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The Age of Reason

The Age of Reason. It follows in the tradition of 18th-century British deism, challenges institutionalized religion and the legitimacy of the Bible, it was published in three parts in 1794, 1795, 1807. It was a best-seller in the United States. British audiences, fearing increased political radicalism as a result of the French Revolution, received it with more hostility; the Age of Reason presents common deistic arguments. Paine advocates reason in the place of revelation, leading him to reject miracles and to view the Bible as an ordinary piece of literature, rather than a divinely-inspired text, it argues for the existence of a creator-god. Most of Paine's arguments had long been available to the educated elite, but by presenting them in an engaging and irreverent style, he made deism appealing and accessible to the masses. Distributed as unbound pamphlets, the book was cheap, putting it within the reach of a large number of buyers. Fearing the spread of what it viewed as potentially-revolutionary ideas, the British government prosecuted printers and booksellers who tried to publish and distribute it.

Paine's work inspired and guided many free thinkers. Paine's book followed in the tradition of early 18th-century British deism; those deists, while maintaining individual positions, still shared several sets of assumptions and arguments that Paine articulated in The Age of Reason. The most important position that united the early deists was their call for "free rational inquiry" into all subjects religion. Saying that early Christianity was founded on freedom of conscience, they demanded religious toleration and an end to religious persecution, they demanded that debate rest on reason and rationality. Deists embraced a Newtonian worldview and believed that all things in the universe God, must obey the laws of nature. Without a concept of natural law, the deists argued, explanations of the workings of nature would descend into irrationality; this belief in natural law drove their skepticism of miracles. Because miracles had to be observed to be validated, deists rejected the accounts laid out in the Bible of God's miracles and argued that such evidence was neither sufficient nor necessary to prove the existence of God.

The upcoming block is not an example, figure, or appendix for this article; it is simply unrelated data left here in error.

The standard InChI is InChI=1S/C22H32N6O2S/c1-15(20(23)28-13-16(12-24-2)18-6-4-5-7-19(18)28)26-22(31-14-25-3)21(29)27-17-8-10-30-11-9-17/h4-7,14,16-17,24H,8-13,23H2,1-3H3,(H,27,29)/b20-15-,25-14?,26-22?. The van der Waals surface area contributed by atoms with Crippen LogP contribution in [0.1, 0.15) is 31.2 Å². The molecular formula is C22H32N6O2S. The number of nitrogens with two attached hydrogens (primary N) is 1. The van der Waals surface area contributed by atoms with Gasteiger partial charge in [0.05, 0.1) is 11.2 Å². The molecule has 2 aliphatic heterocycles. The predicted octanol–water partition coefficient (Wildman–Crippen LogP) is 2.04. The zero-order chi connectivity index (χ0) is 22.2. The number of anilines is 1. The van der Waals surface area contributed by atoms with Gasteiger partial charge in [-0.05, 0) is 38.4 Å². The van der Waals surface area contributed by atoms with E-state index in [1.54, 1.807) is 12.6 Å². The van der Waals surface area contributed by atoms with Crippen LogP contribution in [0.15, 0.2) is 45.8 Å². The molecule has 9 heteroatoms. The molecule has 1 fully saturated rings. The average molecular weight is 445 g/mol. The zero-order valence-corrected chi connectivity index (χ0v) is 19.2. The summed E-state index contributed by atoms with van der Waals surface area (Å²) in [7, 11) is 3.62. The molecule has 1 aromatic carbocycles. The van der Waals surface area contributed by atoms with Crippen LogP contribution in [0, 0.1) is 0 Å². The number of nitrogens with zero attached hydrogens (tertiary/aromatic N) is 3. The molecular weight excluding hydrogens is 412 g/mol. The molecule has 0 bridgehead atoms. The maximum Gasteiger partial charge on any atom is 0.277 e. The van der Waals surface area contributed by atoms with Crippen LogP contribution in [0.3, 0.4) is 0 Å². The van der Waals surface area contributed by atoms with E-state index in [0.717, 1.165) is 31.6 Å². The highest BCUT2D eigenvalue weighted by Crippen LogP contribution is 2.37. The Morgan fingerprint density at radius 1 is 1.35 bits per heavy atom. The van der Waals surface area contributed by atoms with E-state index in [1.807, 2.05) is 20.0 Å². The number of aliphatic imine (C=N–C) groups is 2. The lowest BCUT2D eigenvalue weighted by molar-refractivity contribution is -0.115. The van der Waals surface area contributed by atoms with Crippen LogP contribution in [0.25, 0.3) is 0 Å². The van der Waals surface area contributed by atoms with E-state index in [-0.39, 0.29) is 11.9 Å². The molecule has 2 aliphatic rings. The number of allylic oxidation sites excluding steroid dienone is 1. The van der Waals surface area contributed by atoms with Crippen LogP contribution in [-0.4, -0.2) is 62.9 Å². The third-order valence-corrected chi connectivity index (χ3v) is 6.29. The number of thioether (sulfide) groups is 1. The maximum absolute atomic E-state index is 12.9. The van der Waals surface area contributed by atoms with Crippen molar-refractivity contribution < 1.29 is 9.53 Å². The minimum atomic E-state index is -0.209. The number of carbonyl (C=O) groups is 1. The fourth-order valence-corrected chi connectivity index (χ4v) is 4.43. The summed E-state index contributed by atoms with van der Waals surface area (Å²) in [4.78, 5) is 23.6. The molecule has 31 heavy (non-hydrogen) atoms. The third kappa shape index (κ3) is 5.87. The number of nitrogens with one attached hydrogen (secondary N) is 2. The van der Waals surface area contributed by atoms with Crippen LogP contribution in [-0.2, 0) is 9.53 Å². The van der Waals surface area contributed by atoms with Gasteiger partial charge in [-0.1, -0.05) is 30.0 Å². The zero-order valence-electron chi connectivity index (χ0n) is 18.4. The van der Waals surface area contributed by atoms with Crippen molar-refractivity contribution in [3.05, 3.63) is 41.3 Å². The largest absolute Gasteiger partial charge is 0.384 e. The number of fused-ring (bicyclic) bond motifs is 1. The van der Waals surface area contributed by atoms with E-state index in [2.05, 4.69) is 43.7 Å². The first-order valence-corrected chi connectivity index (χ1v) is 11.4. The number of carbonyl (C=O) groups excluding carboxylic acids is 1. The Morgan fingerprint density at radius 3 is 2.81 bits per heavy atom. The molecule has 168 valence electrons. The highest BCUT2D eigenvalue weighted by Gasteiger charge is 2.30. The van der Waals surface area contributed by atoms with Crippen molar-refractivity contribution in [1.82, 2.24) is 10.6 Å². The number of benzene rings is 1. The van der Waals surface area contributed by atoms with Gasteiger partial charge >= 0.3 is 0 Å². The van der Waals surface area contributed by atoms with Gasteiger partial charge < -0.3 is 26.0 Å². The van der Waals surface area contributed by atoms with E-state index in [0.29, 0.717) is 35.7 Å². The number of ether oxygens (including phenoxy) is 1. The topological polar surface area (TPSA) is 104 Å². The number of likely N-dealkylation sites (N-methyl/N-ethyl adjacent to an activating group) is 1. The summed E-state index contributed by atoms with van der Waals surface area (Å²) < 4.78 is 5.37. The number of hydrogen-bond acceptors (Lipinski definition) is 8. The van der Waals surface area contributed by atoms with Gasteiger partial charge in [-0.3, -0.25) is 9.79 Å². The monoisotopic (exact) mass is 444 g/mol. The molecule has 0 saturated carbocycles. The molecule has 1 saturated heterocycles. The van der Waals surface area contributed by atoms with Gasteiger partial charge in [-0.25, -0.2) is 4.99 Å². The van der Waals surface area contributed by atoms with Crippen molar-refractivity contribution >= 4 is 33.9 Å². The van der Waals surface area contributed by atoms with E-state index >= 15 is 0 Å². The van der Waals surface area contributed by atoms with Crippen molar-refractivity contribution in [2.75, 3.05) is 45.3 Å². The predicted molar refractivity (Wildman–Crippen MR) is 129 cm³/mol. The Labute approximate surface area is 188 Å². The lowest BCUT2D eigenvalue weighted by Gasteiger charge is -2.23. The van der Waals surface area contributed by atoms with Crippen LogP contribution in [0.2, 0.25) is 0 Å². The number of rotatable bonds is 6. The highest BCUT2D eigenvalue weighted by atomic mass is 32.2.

Along these lines, deistic writings insisted that God, as the first cause or prime mover, had created and designed the universe with natural laws as part of his plan. They held that God does not alter his plan by suspending natural laws to intervene in human affairs. Deists rejected the claim that there was only one revealed religious truth or "one true faith". Religion had to be "simple, apparent and universal" if it was to be the logical product of a benevolent God. They, distinguished between "revealed religions", which they rejected, such as Christianity, "natural religion", a set of universal beliefs derived from the natural world that demonstrated God's existence. While some deists accepted revelation, most argued that revelation's restriction to small groups or a single person limited its explanatory power. Moreover, many found the Christian revelations in particular to be irreconcilable. According to those writers, revelation could reinforce the evidence for God's existence apparent in the natural world but more led to superstition among the masses.